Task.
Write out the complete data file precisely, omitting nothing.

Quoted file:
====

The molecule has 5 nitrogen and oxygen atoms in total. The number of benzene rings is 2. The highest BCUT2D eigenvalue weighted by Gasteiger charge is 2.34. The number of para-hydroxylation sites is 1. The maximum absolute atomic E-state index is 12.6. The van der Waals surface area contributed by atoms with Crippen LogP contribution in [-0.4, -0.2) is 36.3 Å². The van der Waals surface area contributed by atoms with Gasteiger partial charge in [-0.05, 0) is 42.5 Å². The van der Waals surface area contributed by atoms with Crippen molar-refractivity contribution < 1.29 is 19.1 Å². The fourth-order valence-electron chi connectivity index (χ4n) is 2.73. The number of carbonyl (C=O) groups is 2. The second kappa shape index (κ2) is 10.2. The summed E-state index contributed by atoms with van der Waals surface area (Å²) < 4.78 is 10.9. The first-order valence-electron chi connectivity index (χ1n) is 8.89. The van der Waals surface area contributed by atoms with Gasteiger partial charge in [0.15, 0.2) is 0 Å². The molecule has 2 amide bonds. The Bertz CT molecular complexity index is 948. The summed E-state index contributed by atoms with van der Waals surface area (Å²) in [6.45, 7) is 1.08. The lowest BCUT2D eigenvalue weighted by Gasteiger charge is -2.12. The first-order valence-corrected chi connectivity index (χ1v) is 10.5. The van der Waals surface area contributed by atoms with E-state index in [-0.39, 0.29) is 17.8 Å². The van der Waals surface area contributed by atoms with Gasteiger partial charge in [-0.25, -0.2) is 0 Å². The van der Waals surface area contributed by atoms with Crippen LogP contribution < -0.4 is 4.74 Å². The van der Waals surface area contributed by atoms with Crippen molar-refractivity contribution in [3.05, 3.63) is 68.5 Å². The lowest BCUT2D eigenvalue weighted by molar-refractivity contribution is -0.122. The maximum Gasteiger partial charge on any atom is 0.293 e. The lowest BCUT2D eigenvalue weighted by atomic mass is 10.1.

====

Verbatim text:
The molecule has 5 nitrogen and oxygen atoms in total. The number of benzene rings is 2. The highest BCUT2D eigenvalue weighted by Gasteiger charge is 2.34. The number of para-hydroxylation sites is 1. The maximum absolute atomic E-state index is 12.6. The van der Waals surface area contributed by atoms with Crippen LogP contribution in [-0.4, -0.2) is 36.3 Å². The van der Waals surface area contributed by atoms with Gasteiger partial charge in [-0.05, 0) is 42.5 Å². The van der Waals surface area contributed by atoms with Crippen molar-refractivity contribution < 1.29 is 19.1 Å². The fourth-order valence-electron chi connectivity index (χ4n) is 2.73. The number of carbonyl (C=O) groups is 2. The second kappa shape index (κ2) is 10.2. The summed E-state index contributed by atoms with van der Waals surface area (Å²) < 4.78 is 10.9. The first-order valence-electron chi connectivity index (χ1n) is 8.89. The van der Waals surface area contributed by atoms with Gasteiger partial charge in [0.15, 0.2) is 0 Å². The molecule has 2 amide bonds. The Bertz CT molecular complexity index is 948. The summed E-state index contributed by atoms with van der Waals surface area (Å²) in [6.45, 7) is 1.08. The lowest BCUT2D eigenvalue weighted by Gasteiger charge is -2.12. The first-order valence-corrected chi connectivity index (χ1v) is 10.5. The van der Waals surface area contributed by atoms with E-state index in [-0.39, 0.29) is 17.8 Å². The van der Waals surface area contributed by atoms with Gasteiger partial charge in [-0.25, -0.2) is 0 Å². The van der Waals surface area contributed by atoms with Crippen LogP contribution < -0.4 is 4.74 Å². The van der Waals surface area contributed by atoms with Crippen molar-refractivity contribution in [3.05, 3.63) is 68.5 Å². The lowest BCUT2D eigenvalue weighted by molar-refractivity contribution is -0.122. The maximum Gasteiger partial charge on any atom is 0.293 e. The lowest BCUT2D eigenvalue weighted by atomic mass is 10.1.